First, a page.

Title:
Game mobile element, such as a game piece, and related game system
Kind Code:
A1


Abstract:
The invention concerns an element such as a game piece (10) or the like designed to be placed on a game board, the game being electronically controlled. The invention is characterized in that it comprises means (100, 102) for wirelessly receiving game control data, control means (100) responsive to the received data, and means (116) for moving the game piece driven by the control means. The invention also concerns an electronic game system comprising such game pieces. The invention is in particular applicable to electronic parlour games on a board with flat display.



Inventors:
Madigou, Fabrice (Andresy, FR)
Palombo, Albert (Versailles, FR)
Application Number:
10/583651
Publication Date:
05/24/2007
Filing Date:
12/18/2003
Assignee:
SYLVIUS (PARIS, FR)
Primary Class:
International Classes:
G06F19/00; A63F3/02; A63F9/24
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Primary Examiner:
JONES, MARCUS D
Attorney, Agent or Firm:
WOMBLE BOND DICKINSON (US) LLP (ATLANTA, GA, US)
Claims:
1. Element such as a pawn (1) or a similar piece that can be moved on a game board comprising a dynamic display system, the game being electronically controlled, characterised in that it comprises a means (100, 102) of receiving game control information by wireless transmission, and a control means (112, 114) sensitive to the received information.

2. Element according to claim 1, characterised in that it also comprises a means (116) of animating a pawn controlled by the control means (112, 114).

3. Element according to claim 2, characterised in that the animating means (116) comprises at least one device chosen from the group including light sources, mechanical actuators, sound sources and vibration sources.

4. Element according to one of claims 1 to 3, characterised in that it also includes a detection means (117).

5. Element according to claim 4, characterised in that the detection means is composed of at least one device chosen from the group comprising optical sensors, mechanical sensors, electromagnetic sensors, sound sensors and vibration sensors.

6. Element according to one of claims 1 to 5, characterised in that it has its own address for reception of the said information.

7. Element according to either claim 1 or 6, characterised in that it is powered by a rechargeable battery, and in that it comprises positions for reception of a battery recharging current.

8. Electronic game system, characterised in that it comprises: an electronic game platform comprising a central unit, a memory, a dynamic display device capable of being placed in an essentially horizontal position, at least one input device for the user, and a means of transmitting information by wireless transmission, and a plurality of pawns (10) that can be moved on the display device, each pawn including a means (100, 102) of receiving information by wireless transmission capable of communicating with the said transmission means, a control means (112, 114) sensitive to the received information, and a means (116) of animating the pawn controlled by the control means.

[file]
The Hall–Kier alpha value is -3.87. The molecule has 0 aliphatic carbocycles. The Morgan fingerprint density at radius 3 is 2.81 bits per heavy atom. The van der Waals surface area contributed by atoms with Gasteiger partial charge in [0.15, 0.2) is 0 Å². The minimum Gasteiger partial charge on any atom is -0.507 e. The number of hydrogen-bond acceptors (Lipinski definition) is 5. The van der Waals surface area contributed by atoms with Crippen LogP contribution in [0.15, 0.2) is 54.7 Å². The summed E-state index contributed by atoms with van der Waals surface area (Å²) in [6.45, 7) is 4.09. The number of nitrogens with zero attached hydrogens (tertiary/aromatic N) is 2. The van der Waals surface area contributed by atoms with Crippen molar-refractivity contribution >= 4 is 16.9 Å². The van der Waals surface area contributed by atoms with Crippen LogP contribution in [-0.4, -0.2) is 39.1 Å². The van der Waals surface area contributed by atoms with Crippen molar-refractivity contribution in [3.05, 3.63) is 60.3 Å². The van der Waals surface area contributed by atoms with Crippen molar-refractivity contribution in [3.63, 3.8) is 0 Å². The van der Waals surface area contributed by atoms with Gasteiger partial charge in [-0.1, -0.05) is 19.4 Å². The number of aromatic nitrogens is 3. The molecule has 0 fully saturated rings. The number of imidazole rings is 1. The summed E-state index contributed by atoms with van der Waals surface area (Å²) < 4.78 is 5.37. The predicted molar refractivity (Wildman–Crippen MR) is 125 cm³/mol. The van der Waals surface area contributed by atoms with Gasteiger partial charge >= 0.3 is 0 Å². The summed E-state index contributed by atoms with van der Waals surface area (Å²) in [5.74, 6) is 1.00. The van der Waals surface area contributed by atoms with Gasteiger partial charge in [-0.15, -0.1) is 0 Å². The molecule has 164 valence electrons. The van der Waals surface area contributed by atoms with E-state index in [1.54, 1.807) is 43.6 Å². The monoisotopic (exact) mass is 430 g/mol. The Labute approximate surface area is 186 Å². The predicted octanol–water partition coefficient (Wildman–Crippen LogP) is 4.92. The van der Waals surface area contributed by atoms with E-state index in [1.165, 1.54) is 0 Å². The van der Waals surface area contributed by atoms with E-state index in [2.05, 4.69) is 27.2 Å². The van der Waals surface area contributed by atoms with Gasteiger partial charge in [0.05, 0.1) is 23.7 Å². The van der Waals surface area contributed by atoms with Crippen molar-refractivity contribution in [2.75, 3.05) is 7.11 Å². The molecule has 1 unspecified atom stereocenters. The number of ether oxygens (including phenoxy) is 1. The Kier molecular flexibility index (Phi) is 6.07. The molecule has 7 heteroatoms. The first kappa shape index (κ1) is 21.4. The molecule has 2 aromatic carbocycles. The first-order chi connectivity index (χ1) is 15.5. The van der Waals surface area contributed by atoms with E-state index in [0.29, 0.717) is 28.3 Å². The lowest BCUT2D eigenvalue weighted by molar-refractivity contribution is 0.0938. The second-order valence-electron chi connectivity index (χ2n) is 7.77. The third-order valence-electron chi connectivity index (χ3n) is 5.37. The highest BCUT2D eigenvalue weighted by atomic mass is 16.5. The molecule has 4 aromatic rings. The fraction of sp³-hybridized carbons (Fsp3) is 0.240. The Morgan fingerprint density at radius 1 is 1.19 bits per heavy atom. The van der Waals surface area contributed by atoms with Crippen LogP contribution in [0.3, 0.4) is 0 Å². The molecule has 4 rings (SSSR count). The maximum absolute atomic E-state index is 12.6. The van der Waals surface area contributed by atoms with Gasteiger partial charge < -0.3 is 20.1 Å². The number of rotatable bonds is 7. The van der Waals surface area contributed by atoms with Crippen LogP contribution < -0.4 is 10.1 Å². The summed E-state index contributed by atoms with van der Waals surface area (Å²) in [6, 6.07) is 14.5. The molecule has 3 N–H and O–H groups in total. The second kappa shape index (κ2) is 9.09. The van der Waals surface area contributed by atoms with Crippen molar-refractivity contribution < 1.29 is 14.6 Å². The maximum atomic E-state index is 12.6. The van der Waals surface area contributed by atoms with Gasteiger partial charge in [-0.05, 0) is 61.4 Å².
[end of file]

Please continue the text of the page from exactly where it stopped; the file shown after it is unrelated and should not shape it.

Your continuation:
9. System according to claim 8, characterised in that the means of animating a pawn comprises at least one device chosen from the group including light sources, mechanical actuators, sound sources and vibration sources.

10. System according to either claim 7 or 8, characterised in that each pawn has its own address for reception of the said information.

11. System according to one of claims 8 to 10, characterised in that each pawn is powered by a rechargeable battery, and the platform and the pawns comprise positions for recharging the pawn batteries.

Description:

This invention generally relates to games, such as parlour games, on an interactive electronic platform.

Many parlour games such as Monopoly®, Trivial Pursuit®, checkers, etc., use pawns that are passive parts in the game and that must be moved and/or modified manually as the game progresses.

Therefore, new technology has not provided any new attraction for this type of game.

At the same time, a great deal of progress has been made in the field of game consoles, in terms of processing performance and display of data, but the user interface usually is still a simple game pad with buttons, directional levers, etc.

However, a certain amount of research has been carried out, at least on paper, on interactivity in electronic games. Thus for example, document GB 2 271 724 A describes a game system in which a game pawn can be excited by energized pads at predefined locations, on the game board, to produce an action. Document FR-2 738 159 A describes a chess game in which electromagnetic coupling between exciters located in the board and coils located in the parts provide a means of displacing the parts. Document U.S. Pat. No. 6,186,158 B1 also describes a chess game in which magnetic means are used to detect the position of parts. Finally, U.S. Pat. No. 6,206,371 B1 describes a device for throwing a dice (or a coin) in which the face on which the dice or the coin falls is detected.

There is also US document U.S. Pat. No. 5,853,327 A that describes a game system with some parts capable of action by a wire or wireless control. However, the “active” parts are accessories that are apparently fixed rather than pawns or game characters, in other words they are limited to a game board without a dynamic display such as an LCD or plasma screen.

The purpose of this invention is to add an additional dimension to games such as parlour games, performed on a flat platform with dynamic display and more particularly to provide new advantages to these games and to help in the creation of new games by facilitating interactivity between the game and the pawn.

To achieve this, according to a first aspect there is an element such as a pawn or a similar piece that can be moved on a game board comprising a dynamic display system, the game being electronically controlled, characterized in that it comprises a means of receiving game control information by wireless transmission, and a control means sensitive to the received information.

Advantageously, the element also comprises a means of animating a pawn controlled by the control means.

According to a second aspect, the invention proposes an electronic game system, characterized in that it comprises: